Dubai, United Arab Emirates. It is located in the Al Fahidi Fort (Arabic: حصن الفهيدي), built in 1787 and is the oldest existing building in Dubai. In 1971, with the aim of presenting the traditional way of life in the Emirate of Dubai. It includes local antiquities as well as artifacts from African and Asian countries that traded with Dubai. It also includes several dioramas showing life in the emirate before the advent of oil. Dubai Museum welcomed 1,800 visitors daily, with a yearly total of 611,840. In March 2008. The oldest tower was built around 1787 and believed to be the oldest building in Dubai that still exists today. The fort was used to guard the landward approaches to the town from the raids of neighbouring tribes. It has also served, at various times throughout history as the ruler's palace, a garrison, and a prison.
In 1969 Shaikh Hamdan Bin Rashid Al Maktoum issued a letter to Shaikh Badr Mohammad Al Sabah, head of the office of state in Kuwait, asking for a museum expert to be sent to Dubai to help establish the museum. Two cannons guard the main gate to the fort on the eastern wall, adorned by flags of Dubai and the United Arab Emirates.
Internal halls line three of the fort walls. One hall is at the main gate and houses the ticket office, while the others contain a collection of old weapons and arms from different historical periods along with a model of the city in 1820 AD. Traditional musical instruments are also displayed next to a video of folkloric music.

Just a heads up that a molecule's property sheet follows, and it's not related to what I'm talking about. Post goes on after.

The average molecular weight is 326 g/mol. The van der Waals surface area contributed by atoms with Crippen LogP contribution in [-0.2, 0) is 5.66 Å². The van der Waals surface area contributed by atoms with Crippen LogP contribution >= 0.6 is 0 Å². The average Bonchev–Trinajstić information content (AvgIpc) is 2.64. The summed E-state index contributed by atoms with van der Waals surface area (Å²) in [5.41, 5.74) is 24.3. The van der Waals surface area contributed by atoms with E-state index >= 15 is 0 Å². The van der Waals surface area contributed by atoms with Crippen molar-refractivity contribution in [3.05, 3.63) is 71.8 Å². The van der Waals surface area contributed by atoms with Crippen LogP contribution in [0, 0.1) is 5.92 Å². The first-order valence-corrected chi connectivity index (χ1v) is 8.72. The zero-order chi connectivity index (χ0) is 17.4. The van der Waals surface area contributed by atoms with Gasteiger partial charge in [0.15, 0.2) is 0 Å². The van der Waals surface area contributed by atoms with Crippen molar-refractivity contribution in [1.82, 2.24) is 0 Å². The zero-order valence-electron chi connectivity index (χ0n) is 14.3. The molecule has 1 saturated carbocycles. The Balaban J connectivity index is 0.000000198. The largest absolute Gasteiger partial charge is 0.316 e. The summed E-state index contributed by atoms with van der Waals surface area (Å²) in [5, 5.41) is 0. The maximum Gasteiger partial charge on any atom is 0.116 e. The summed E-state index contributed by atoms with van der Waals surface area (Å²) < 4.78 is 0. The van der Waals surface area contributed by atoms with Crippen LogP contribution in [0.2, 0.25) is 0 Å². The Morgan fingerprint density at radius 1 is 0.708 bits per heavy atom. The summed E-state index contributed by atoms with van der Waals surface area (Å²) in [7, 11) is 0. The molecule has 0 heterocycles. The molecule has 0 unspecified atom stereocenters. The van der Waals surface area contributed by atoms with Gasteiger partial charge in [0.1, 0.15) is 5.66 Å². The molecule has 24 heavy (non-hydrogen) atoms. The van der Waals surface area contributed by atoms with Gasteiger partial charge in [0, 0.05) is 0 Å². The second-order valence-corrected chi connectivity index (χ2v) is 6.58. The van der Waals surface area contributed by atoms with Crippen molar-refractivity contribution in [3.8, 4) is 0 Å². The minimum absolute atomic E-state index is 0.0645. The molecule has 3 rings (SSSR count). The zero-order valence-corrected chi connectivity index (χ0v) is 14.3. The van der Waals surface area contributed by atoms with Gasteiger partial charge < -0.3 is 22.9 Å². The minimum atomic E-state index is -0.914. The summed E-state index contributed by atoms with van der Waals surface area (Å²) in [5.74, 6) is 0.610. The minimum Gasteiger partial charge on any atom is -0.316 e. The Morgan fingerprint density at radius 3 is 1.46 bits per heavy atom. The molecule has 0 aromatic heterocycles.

The halls surround a central courtyard. Here you'll find a bronze canon with canon balls, a well, and various types of boats. In the corner stands a traditional summer house called Arish. The Arish is made entirely from weaved palm fronds. Moving ahead they will see the shops filled with craftsmen, vendors and buyers. A tailor, a carpenter, an iron smith, a textile vendor and others line the street. Realistic sounds and life-size videos of craftsmen at work give the impression of a bustling souq.
The street leads to a model mosque, house and family, then turns to the right where it is surrounded by depictions of desert life. A date farm, a camel, wild animals, and a Bedouin tent filled with jewelry, trinkets and objects from the daily life of Bedouins. The walls tell about their knowledge of the stars and how they used it to guide their activities. Next is the largest diorama which is all about the sea, with a huge scene of the building of a dhow, scenes of marine life detailing local species, in addition to a collection of sea-faring equipment. The last diorama features an archaeological site in Al Qusais area that goes back to 3000 BC.